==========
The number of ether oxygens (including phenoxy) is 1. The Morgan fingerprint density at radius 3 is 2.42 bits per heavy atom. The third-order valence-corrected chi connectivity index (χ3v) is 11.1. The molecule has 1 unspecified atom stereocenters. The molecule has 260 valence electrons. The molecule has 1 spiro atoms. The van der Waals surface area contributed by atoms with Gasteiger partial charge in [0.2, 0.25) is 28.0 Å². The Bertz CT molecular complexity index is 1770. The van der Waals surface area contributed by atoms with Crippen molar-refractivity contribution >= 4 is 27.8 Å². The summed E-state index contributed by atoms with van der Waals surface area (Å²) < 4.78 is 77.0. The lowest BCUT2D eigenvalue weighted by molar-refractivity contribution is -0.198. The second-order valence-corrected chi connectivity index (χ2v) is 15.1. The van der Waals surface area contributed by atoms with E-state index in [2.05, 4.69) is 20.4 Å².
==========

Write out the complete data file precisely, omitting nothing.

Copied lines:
The number of ether oxygens (including phenoxy) is 1. The Morgan fingerprint density at radius 3 is 2.42 bits per heavy atom. The third-order valence-corrected chi connectivity index (χ3v) is 11.1. The molecule has 1 unspecified atom stereocenters. The molecule has 260 valence electrons. The molecule has 1 spiro atoms. The van der Waals surface area contributed by atoms with Gasteiger partial charge in [0.2, 0.25) is 28.0 Å². The Bertz CT molecular complexity index is 1770. The van der Waals surface area contributed by atoms with Crippen molar-refractivity contribution >= 4 is 27.8 Å². The summed E-state index contributed by atoms with van der Waals surface area (Å²) < 4.78 is 77.0. The lowest BCUT2D eigenvalue weighted by molar-refractivity contribution is -0.198. The second-order valence-corrected chi connectivity index (χ2v) is 15.1. The van der Waals surface area contributed by atoms with E-state index in [2.05, 4.69) is 20.4 Å².